Outreach campaign targets vaccine-hesitant rural Wisconsinites

Marshfield Clinic says tailored messages helped drive 100K COVID-19 vaccinations

A nurse holds a Covid-19 booster vaccine
Amanda Conley, a medical assistant at Beloit Area Community Health Center, draws up a COVID-19 booster vaccine Tuesday, Oct. 5, 2021, at Franklin Middle School in Janesville, Wis. Angela Major/WPR

A program focused on getting rural Wisconsinites vaccinated against COVID-19 has resulted in nearly 100,000 vaccinations, according to Marshfield Clinic.

The health system is using emails to reach patients with information about the vaccine. The clinic worked with the health technology company Virgin Pulse to create emails tailored to patients based on information they would be most likely to connect with, an executive said.

“We know individuals truly do value the recommendations, the thoughts and considerations of their health care providers,” said Meranda Eggebrecht, director of care management. “So they’re receiving that information directly from their health care providers.”

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Marshfield Clinic serves more than 350,000 patients, mostly in the central and Northwoods part of the state, as well as Michigan’s Upper Peninsula. Its service area includes parts of Wisconsin with the state’s lowest vaccination rates, including Taylor and Clark counties. Survey data and vaccination rates reflect that hesitancy about getting the COVID-19 vaccine is typically higher in rural areas.

Eggebrecht said Marshfield Clinic’s outreach campaign opened the door for providers in the system to have one-on-one conversations with patients to address concerns and answer questions about the vaccine.

“And yes, it may take time,” she said. “But we know that individuals do have questions. They want to hear and understand, so they can make an informed decision.”

Wisconsin has experienced record high numbers of COVID-19 infections in the last week and hospital capacity was strained as the extremely contagious omicron variant of the virus spread. According to experts, that variant appears to be less likely than previous strains to lead to serious illness, and the risk is lower still for people whose vaccinations are up to date. According to state data, in December, unvaccinated Wisconsinites were about five times more likely to contract the virus, 11 times more likely to be hospitalized as a result of it and 13 times more likely to die from COVID-19.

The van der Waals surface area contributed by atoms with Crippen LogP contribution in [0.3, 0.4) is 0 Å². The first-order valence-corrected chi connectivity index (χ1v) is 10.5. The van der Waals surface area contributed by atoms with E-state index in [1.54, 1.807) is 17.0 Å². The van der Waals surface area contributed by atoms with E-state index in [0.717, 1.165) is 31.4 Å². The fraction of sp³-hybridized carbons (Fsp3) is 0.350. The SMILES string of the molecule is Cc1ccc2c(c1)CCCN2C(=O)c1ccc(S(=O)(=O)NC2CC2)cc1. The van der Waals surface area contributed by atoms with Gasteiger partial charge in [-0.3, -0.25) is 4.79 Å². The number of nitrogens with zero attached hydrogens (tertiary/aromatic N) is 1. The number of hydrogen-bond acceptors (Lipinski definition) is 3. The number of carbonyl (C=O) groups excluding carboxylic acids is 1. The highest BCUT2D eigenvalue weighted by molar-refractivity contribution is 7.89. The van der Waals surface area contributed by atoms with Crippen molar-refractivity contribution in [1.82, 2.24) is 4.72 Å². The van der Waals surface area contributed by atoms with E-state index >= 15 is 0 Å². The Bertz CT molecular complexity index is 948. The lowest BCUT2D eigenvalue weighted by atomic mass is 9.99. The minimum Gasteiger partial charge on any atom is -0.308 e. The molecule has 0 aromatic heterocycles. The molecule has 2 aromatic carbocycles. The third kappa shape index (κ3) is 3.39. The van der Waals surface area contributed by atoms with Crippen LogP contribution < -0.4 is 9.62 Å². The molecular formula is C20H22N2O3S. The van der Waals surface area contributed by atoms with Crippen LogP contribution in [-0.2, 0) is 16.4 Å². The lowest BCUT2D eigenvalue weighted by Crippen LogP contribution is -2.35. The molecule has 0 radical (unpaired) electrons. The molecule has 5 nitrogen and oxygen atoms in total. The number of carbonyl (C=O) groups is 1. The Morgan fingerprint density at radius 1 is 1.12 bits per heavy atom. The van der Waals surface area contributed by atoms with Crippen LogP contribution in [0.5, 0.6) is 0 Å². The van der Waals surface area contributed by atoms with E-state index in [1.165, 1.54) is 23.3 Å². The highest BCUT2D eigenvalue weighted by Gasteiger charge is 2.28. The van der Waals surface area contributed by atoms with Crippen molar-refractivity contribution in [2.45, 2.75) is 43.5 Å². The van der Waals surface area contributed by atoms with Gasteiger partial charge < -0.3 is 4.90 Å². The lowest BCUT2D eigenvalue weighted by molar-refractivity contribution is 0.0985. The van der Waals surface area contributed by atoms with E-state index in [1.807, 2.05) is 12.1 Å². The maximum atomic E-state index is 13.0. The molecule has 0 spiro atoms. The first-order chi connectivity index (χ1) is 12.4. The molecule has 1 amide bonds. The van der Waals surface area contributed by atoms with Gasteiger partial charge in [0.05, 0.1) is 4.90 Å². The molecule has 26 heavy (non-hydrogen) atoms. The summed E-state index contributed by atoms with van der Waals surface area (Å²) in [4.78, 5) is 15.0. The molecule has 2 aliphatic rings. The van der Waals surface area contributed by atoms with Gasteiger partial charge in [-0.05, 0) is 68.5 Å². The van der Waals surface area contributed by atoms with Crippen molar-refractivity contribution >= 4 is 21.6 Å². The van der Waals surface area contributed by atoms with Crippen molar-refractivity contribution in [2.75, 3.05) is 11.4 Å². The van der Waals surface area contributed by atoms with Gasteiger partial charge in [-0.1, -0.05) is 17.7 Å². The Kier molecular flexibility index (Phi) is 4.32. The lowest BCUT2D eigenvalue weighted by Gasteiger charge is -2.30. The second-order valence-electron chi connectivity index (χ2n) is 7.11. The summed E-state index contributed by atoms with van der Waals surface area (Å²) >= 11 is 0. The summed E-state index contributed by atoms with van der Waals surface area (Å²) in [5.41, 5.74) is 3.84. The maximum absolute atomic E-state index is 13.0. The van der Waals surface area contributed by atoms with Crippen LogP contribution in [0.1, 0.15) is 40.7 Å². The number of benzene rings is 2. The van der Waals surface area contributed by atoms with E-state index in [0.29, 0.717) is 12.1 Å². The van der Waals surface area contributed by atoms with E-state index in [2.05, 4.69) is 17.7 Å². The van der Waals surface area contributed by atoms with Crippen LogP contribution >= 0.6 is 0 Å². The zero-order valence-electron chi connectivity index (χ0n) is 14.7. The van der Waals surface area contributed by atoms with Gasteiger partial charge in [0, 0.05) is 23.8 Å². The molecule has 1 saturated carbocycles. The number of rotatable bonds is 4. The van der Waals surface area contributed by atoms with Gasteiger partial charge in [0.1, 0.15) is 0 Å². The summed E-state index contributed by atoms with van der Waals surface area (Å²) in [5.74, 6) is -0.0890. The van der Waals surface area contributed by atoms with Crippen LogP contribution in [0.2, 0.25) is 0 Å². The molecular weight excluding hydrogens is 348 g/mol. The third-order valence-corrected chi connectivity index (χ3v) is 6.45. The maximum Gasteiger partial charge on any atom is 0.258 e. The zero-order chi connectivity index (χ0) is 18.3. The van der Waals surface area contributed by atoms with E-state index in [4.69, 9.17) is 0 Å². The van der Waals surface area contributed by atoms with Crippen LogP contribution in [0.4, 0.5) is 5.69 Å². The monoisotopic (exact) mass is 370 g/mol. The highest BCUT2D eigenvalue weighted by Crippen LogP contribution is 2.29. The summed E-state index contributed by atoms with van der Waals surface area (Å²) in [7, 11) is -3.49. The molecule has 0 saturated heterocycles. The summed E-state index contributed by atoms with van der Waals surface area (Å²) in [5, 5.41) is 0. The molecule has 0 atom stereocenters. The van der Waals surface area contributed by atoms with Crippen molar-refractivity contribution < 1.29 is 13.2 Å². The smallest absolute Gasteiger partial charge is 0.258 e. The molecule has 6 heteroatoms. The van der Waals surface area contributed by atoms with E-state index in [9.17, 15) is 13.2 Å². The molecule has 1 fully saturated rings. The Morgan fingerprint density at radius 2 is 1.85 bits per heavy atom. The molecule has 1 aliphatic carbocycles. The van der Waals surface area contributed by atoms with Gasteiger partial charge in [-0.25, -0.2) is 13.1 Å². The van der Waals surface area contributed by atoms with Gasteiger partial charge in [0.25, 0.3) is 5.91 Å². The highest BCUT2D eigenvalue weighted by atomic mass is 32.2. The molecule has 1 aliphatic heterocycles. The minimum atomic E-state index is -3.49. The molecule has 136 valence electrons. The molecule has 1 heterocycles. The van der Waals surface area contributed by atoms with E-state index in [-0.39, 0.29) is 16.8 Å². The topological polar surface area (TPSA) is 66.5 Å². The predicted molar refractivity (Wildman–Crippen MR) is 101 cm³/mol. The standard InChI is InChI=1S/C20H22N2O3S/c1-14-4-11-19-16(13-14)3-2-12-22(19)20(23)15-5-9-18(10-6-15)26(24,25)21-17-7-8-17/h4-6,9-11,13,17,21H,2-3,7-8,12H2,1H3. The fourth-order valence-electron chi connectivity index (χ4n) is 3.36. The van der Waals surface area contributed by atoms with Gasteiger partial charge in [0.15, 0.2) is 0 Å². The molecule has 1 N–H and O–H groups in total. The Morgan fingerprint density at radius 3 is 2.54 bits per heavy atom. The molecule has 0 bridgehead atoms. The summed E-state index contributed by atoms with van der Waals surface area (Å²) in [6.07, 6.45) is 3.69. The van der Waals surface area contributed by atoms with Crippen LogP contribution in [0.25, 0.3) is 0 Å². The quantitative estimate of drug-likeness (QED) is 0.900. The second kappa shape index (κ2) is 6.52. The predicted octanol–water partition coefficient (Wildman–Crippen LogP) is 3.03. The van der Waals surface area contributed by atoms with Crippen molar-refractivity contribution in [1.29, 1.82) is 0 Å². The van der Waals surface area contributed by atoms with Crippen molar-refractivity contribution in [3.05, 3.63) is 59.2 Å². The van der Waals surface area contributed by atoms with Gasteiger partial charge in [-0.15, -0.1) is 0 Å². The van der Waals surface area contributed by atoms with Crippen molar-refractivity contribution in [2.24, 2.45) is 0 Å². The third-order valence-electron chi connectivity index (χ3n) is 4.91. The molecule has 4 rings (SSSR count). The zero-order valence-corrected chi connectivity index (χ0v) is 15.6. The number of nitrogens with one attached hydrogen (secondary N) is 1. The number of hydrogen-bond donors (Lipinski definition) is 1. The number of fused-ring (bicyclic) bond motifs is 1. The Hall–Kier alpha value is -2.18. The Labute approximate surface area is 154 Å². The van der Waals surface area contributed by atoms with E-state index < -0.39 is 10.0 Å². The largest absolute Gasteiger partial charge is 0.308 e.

Eggebrecht said Marshfield Clinic has delivered more than 175,000 vaccines, including many to vulnerable populations. Of those, 95,634 were administered in the system’s walk-in clinics promoted by its email outreach program.

In the early months of the vaccine rollout, when demand exceeded supply, the messages to patients were about vaccine eligibility and availability, said Ashley Dobbs, director of client services at Virgin Pulse.

“As a Marshfield Clinic Health System patient, COVID-19 vaccines are available to you,” read a sample email from the campaign sent after the vaccine was generally available to those 16 years old and up.

“More recently,” Dobbs said, “we’re able to exclude those people who already have gotten their vaccine and are really honing in on those who are more hesitant.”

A more recent email tells patients that “vaccination reduces chances of severe illness or death, especially as COVID-19 mutates” and offers the “top 3 reasons to get the vaccine now” with links to supporting information from the Centers for Disease Control and Prevention.

Eggebrecht said about 30 percent of patients receiving the emails opened them, compared to about 23 percent for most health care email communications.

Like other health systems, government agencies and coalitions, Marshfield Clinic has sponsored billboards, radio ads and other ways of promoting vaccination. Eggebrecht said efforts to connect with unvaccinated people throughout the state will continue well into 2022.

“We continue to look forward to see what we can do to continue to have those conversations, those discussions with individuals who maybe still are on the fence,” she said.

Editor’s note: This story has been updated to correct the name of Ashley Dobbs.

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